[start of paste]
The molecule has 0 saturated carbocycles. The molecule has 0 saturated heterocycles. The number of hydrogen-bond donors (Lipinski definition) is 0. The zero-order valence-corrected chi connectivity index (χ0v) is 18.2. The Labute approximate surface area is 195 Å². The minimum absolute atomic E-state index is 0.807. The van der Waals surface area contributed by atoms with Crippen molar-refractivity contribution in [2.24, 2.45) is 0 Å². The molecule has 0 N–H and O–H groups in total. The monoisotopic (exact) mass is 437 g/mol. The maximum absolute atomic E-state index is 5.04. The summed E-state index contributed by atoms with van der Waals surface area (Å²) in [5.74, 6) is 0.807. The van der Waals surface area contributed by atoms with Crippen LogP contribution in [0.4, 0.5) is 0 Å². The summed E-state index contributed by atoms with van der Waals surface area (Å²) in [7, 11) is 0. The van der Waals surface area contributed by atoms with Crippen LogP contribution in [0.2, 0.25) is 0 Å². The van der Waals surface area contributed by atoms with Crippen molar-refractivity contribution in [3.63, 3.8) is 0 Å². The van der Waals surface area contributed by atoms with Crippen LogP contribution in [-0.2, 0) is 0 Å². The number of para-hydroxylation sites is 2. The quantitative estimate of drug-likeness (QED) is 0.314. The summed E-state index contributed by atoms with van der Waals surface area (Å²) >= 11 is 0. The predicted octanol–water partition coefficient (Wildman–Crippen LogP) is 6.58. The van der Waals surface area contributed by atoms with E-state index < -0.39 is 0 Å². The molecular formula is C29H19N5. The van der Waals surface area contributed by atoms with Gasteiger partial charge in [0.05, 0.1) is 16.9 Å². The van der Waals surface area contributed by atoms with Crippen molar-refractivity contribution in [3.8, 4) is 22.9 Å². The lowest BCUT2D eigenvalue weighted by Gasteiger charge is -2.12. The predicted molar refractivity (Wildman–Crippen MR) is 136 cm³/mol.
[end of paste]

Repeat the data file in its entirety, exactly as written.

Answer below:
The molecule has 0 saturated carbocycles. The molecule has 0 saturated heterocycles. The number of hydrogen-bond donors (Lipinski definition) is 0. The zero-order valence-corrected chi connectivity index (χ0v) is 18.2. The Labute approximate surface area is 195 Å². The minimum absolute atomic E-state index is 0.807. The van der Waals surface area contributed by atoms with Crippen molar-refractivity contribution in [2.24, 2.45) is 0 Å². The molecule has 0 N–H and O–H groups in total. The monoisotopic (exact) mass is 437 g/mol. The maximum absolute atomic E-state index is 5.04. The summed E-state index contributed by atoms with van der Waals surface area (Å²) in [5.74, 6) is 0.807. The van der Waals surface area contributed by atoms with Crippen LogP contribution in [0.4, 0.5) is 0 Å². The summed E-state index contributed by atoms with van der Waals surface area (Å²) in [7, 11) is 0. The van der Waals surface area contributed by atoms with Crippen LogP contribution in [0.2, 0.25) is 0 Å². The van der Waals surface area contributed by atoms with Crippen molar-refractivity contribution in [3.63, 3.8) is 0 Å². The van der Waals surface area contributed by atoms with Crippen LogP contribution in [-0.2, 0) is 0 Å². The number of para-hydroxylation sites is 2. The quantitative estimate of drug-likeness (QED) is 0.314. The summed E-state index contributed by atoms with van der Waals surface area (Å²) >= 11 is 0. The predicted octanol–water partition coefficient (Wildman–Crippen LogP) is 6.58. The van der Waals surface area contributed by atoms with E-state index < -0.39 is 0 Å². The molecular formula is C29H19N5. The van der Waals surface area contributed by atoms with Gasteiger partial charge in [0.05, 0.1) is 16.9 Å². The van der Waals surface area contributed by atoms with Crippen molar-refractivity contribution in [3.8, 4) is 22.9 Å². The lowest BCUT2D eigenvalue weighted by Gasteiger charge is -2.12. The predicted molar refractivity (Wildman–Crippen MR) is 136 cm³/mol.